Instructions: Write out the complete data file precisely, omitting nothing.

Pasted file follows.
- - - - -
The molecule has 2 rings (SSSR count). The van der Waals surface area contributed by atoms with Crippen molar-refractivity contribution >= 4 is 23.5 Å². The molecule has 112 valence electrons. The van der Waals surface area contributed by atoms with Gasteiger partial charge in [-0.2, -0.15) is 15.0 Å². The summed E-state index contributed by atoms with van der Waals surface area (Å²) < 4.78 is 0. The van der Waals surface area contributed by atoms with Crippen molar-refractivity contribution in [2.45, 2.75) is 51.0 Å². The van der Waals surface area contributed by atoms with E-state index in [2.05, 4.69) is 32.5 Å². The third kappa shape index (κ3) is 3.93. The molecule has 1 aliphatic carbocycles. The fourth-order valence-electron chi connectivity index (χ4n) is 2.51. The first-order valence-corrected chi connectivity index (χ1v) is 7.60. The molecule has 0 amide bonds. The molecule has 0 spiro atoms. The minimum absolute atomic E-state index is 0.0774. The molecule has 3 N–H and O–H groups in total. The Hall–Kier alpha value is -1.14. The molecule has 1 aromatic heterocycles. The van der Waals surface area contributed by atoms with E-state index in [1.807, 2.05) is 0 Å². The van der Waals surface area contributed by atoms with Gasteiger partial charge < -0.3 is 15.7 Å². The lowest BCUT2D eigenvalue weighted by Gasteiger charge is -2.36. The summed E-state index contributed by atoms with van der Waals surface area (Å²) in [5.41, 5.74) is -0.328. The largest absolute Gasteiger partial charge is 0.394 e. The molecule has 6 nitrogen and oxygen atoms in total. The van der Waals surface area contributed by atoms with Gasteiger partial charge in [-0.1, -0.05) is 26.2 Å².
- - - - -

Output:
The molecule has 2 rings (SSSR count). The van der Waals surface area contributed by atoms with Crippen molar-refractivity contribution >= 4 is 23.5 Å². The molecule has 112 valence electrons. The van der Waals surface area contributed by atoms with Gasteiger partial charge in [-0.2, -0.15) is 15.0 Å². The summed E-state index contributed by atoms with van der Waals surface area (Å²) < 4.78 is 0. The van der Waals surface area contributed by atoms with Crippen molar-refractivity contribution in [2.45, 2.75) is 51.0 Å². The van der Waals surface area contributed by atoms with E-state index in [2.05, 4.69) is 32.5 Å². The third kappa shape index (κ3) is 3.93. The molecule has 1 aliphatic carbocycles. The fourth-order valence-electron chi connectivity index (χ4n) is 2.51. The first-order valence-corrected chi connectivity index (χ1v) is 7.60. The molecule has 0 amide bonds. The molecule has 0 spiro atoms. The minimum absolute atomic E-state index is 0.0774. The molecule has 3 N–H and O–H groups in total. The Hall–Kier alpha value is -1.14. The molecule has 1 aromatic heterocycles. The van der Waals surface area contributed by atoms with E-state index in [1.807, 2.05) is 0 Å². The van der Waals surface area contributed by atoms with Gasteiger partial charge < -0.3 is 15.7 Å². The lowest BCUT2D eigenvalue weighted by Gasteiger charge is -2.36. The summed E-state index contributed by atoms with van der Waals surface area (Å²) in [5.41, 5.74) is -0.328. The largest absolute Gasteiger partial charge is 0.394 e. The molecule has 6 nitrogen and oxygen atoms in total. The van der Waals surface area contributed by atoms with Gasteiger partial charge in [-0.1, -0.05) is 26.2 Å².